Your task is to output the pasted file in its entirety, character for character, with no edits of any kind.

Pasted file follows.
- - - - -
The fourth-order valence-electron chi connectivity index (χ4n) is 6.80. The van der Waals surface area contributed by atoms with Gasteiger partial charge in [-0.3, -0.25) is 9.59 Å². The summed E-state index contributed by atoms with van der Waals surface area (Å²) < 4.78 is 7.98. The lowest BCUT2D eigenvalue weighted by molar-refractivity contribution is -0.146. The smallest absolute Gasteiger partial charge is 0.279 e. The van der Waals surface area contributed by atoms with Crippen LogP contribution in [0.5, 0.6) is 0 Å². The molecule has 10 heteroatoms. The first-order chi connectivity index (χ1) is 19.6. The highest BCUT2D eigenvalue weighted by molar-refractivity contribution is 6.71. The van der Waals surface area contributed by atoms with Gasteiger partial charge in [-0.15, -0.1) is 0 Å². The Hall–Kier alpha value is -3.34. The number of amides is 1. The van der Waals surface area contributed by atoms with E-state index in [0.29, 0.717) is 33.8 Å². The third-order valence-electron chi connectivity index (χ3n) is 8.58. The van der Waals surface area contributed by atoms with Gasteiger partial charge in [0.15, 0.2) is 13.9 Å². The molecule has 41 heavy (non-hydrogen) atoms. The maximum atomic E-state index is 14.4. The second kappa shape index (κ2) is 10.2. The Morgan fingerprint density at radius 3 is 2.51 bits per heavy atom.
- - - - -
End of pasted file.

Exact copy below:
The fourth-order valence-electron chi connectivity index (χ4n) is 6.80. The van der Waals surface area contributed by atoms with Gasteiger partial charge in [-0.3, -0.25) is 9.59 Å². The summed E-state index contributed by atoms with van der Waals surface area (Å²) < 4.78 is 7.98. The lowest BCUT2D eigenvalue weighted by molar-refractivity contribution is -0.146. The smallest absolute Gasteiger partial charge is 0.279 e. The van der Waals surface area contributed by atoms with Crippen LogP contribution in [0.5, 0.6) is 0 Å². The molecule has 10 heteroatoms. The first-order chi connectivity index (χ1) is 19.6. The highest BCUT2D eigenvalue weighted by molar-refractivity contribution is 6.71. The van der Waals surface area contributed by atoms with Gasteiger partial charge in [-0.15, -0.1) is 0 Å². The Hall–Kier alpha value is -3.34. The number of amides is 1. The van der Waals surface area contributed by atoms with E-state index in [0.29, 0.717) is 33.8 Å². The third-order valence-electron chi connectivity index (χ3n) is 8.58. The van der Waals surface area contributed by atoms with Gasteiger partial charge in [0.15, 0.2) is 13.9 Å². The molecule has 41 heavy (non-hydrogen) atoms. The maximum atomic E-state index is 14.4. The second kappa shape index (κ2) is 10.2. The Morgan fingerprint density at radius 3 is 2.51 bits per heavy atom.